Life Cycle of a Banana

bananas and tomatoes on my counter

I’m sure I now have you all on the edge of your seat, breathlessly awaiting an in-depth study about how bananas are grown and harvested, but that is not the topic of this post. (Sorry.) Neither will I discuss what happens after you ingest bananas…..(no further comments necessary!).

Today’s post is just about the life cycle of a banana at my house. Or more specifically, what on earth do I do with bananas that could be interesting enough to write an entire post about them on Simply Flourishing Home???

banana pile

Let me start with the fact that I know this will be a boring post for some of you experienced bakers, smoothie-makers and banana-keepers.

***But one thing I realized before I began blogging is that many times it’s that “obvious” tip to us that someone else just needs to hear. I have lived for almost fifty years, and cooked and baked for over twenty-five married years, and I’m still learning some great hacks and tips for all areas of my life.

***So at the risk of boring you or causing you to feel I’m insulting your intelligence, I have decided to sometimes share a simple tip or idea, for those of you who for whatever reason, find yourselves “out of the loop”. I would, of course, also welcome any tips and tricks for home-making that my readers would be willing to share in the comments. Share the wealth!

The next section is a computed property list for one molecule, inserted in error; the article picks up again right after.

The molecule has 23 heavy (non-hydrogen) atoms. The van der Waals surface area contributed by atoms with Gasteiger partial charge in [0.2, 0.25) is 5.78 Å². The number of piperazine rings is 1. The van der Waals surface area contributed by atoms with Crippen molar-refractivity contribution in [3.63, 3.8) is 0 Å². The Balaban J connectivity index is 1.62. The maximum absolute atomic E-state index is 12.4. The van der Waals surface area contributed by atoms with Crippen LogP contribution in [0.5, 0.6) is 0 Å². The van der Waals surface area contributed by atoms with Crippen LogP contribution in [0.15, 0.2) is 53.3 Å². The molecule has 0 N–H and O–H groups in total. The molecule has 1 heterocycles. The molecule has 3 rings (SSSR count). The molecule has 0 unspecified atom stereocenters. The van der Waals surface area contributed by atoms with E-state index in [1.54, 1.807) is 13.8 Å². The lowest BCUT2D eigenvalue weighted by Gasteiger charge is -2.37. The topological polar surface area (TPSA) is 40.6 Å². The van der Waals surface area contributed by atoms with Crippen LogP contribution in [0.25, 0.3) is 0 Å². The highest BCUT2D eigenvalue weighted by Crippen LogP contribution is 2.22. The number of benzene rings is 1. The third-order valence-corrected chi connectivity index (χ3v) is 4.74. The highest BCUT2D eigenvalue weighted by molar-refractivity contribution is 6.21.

So back to bananas.

Bananas are a healthy, convenient, economical, portable fruit. I try to keep them on hand at all times for a quick, easy morning serving of fruit. They are also invaluable for baking and smoothies!

Let’s talk about banana nutrition.

I won’t go into great depth here (as I am not a nutritionist nor a banana expert), but suffice it to say that a bananas possess a whole slew of health benefits. They are naturally fat and cholesterol-free, provide a high dose of potassium (which is beneficial to your heart, muscles, nerves and kidneys, and can help lower blood pressure). They also contain a healthy dose of vitamin C, vitamin B-6, manganese and fiber, and aide in the digestive process.

In case that’s not enough for you, this interesting article discusses 25 Powerful Reasons to Eat Bananas, and claims several additional health benefits, many of which I had never even heard before today.

In our family, bananas are consumed several times per week as is, but we also depend on them for moist, delicious baked goods and to thicken and sweeten our healthy smoothies.

lots of bananas

So what’s the best way to be sure to have bananas on hand at all times in case the urge strikes to bake fresh banana bread or create a delicious smoothie?

Stock up on bananas whenever you have a chance. Thankfully, they are one of the cheaper foods to begin with, but if you happen to catch a sale, find some on the reduced-produce rack at your store, or “adopt” them from someone who for some reason has extras, then go for it! (I used to gratefully receive bunches on occasion from the school cafeteria where I worked, before vacation days when they would be sure to spoil if left.) I often buy an extra bunch on purpose to keep my freezer-stock supplied.